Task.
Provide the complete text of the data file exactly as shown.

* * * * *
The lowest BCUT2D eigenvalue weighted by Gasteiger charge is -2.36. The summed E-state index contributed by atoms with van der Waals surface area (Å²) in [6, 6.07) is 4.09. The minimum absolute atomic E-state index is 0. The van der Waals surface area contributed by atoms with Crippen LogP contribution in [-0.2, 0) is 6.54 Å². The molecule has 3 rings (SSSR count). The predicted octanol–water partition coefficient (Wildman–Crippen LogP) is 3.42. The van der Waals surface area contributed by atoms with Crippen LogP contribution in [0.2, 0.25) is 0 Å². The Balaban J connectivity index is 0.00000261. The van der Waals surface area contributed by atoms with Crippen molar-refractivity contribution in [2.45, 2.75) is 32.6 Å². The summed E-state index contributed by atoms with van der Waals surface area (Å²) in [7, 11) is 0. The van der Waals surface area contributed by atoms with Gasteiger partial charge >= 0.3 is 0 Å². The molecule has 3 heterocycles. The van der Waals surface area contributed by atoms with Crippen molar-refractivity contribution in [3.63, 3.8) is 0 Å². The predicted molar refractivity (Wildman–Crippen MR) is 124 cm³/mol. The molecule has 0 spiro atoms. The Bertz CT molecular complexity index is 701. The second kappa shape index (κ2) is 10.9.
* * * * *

The lowest BCUT2D eigenvalue weighted by Gasteiger charge is -2.36. The summed E-state index contributed by atoms with van der Waals surface area (Å²) in [6, 6.07) is 4.09. The minimum absolute atomic E-state index is 0. The van der Waals surface area contributed by atoms with Crippen LogP contribution in [-0.2, 0) is 6.54 Å². The molecule has 3 rings (SSSR count). The predicted octanol–water partition coefficient (Wildman–Crippen LogP) is 3.42. The van der Waals surface area contributed by atoms with Crippen LogP contribution in [0.2, 0.25) is 0 Å². The Balaban J connectivity index is 0.00000261. The van der Waals surface area contributed by atoms with Crippen molar-refractivity contribution in [2.45, 2.75) is 32.6 Å². The summed E-state index contributed by atoms with van der Waals surface area (Å²) in [7, 11) is 0. The van der Waals surface area contributed by atoms with Gasteiger partial charge >= 0.3 is 0 Å². The molecule has 3 heterocycles. The van der Waals surface area contributed by atoms with Crippen molar-refractivity contribution in [3.63, 3.8) is 0 Å². The predicted molar refractivity (Wildman–Crippen MR) is 124 cm³/mol. The molecule has 0 spiro atoms. The Bertz CT molecular complexity index is 701. The second kappa shape index (κ2) is 10.9.